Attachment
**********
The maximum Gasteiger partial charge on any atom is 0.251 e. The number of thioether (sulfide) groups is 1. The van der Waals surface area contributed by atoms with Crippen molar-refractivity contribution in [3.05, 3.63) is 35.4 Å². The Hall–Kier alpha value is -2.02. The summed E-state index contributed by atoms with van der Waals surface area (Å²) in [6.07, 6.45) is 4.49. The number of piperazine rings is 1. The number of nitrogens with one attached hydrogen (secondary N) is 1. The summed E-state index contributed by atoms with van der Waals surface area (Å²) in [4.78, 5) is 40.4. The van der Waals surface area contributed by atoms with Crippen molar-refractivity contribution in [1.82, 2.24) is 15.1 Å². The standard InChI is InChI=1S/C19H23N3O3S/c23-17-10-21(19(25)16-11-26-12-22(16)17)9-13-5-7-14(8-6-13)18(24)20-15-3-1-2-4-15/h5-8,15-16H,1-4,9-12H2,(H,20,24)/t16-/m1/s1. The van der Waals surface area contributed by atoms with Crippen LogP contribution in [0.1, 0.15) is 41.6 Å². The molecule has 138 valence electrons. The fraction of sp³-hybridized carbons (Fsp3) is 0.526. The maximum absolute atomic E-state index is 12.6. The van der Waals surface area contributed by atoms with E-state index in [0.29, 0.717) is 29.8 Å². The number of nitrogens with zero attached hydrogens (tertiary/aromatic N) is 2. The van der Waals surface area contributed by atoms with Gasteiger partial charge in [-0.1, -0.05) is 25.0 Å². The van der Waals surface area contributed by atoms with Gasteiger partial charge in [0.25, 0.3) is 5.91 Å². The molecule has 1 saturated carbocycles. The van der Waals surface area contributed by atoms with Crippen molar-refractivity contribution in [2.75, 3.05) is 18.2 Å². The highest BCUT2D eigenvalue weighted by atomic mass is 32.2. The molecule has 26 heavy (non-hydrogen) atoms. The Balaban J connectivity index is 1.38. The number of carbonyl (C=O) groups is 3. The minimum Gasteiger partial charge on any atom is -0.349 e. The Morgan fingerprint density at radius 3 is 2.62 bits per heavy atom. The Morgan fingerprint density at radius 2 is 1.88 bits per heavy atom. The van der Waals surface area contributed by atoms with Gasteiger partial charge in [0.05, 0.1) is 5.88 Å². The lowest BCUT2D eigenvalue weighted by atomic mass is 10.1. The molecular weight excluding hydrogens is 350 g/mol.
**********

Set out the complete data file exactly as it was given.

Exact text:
The maximum Gasteiger partial charge on any atom is 0.251 e. The number of thioether (sulfide) groups is 1. The van der Waals surface area contributed by atoms with Crippen molar-refractivity contribution in [3.05, 3.63) is 35.4 Å². The Hall–Kier alpha value is -2.02. The summed E-state index contributed by atoms with van der Waals surface area (Å²) in [6.07, 6.45) is 4.49. The number of piperazine rings is 1. The number of nitrogens with one attached hydrogen (secondary N) is 1. The summed E-state index contributed by atoms with van der Waals surface area (Å²) in [4.78, 5) is 40.4. The van der Waals surface area contributed by atoms with Crippen molar-refractivity contribution in [1.82, 2.24) is 15.1 Å². The standard InChI is InChI=1S/C19H23N3O3S/c23-17-10-21(19(25)16-11-26-12-22(16)17)9-13-5-7-14(8-6-13)18(24)20-15-3-1-2-4-15/h5-8,15-16H,1-4,9-12H2,(H,20,24)/t16-/m1/s1. The van der Waals surface area contributed by atoms with Crippen LogP contribution in [0.1, 0.15) is 41.6 Å². The molecule has 138 valence electrons. The fraction of sp³-hybridized carbons (Fsp3) is 0.526. The maximum absolute atomic E-state index is 12.6. The van der Waals surface area contributed by atoms with E-state index in [0.29, 0.717) is 29.8 Å². The number of nitrogens with zero attached hydrogens (tertiary/aromatic N) is 2. The van der Waals surface area contributed by atoms with Gasteiger partial charge in [-0.1, -0.05) is 25.0 Å². The van der Waals surface area contributed by atoms with Gasteiger partial charge in [0.25, 0.3) is 5.91 Å². The molecule has 1 saturated carbocycles. The van der Waals surface area contributed by atoms with Crippen molar-refractivity contribution in [2.75, 3.05) is 18.2 Å². The highest BCUT2D eigenvalue weighted by atomic mass is 32.2. The molecule has 26 heavy (non-hydrogen) atoms. The Balaban J connectivity index is 1.38. The number of carbonyl (C=O) groups is 3. The minimum Gasteiger partial charge on any atom is -0.349 e. The Morgan fingerprint density at radius 3 is 2.62 bits per heavy atom. The Morgan fingerprint density at radius 2 is 1.88 bits per heavy atom. The van der Waals surface area contributed by atoms with Gasteiger partial charge in [0.05, 0.1) is 5.88 Å². The lowest BCUT2D eigenvalue weighted by atomic mass is 10.1. The molecular weight excluding hydrogens is 350 g/mol.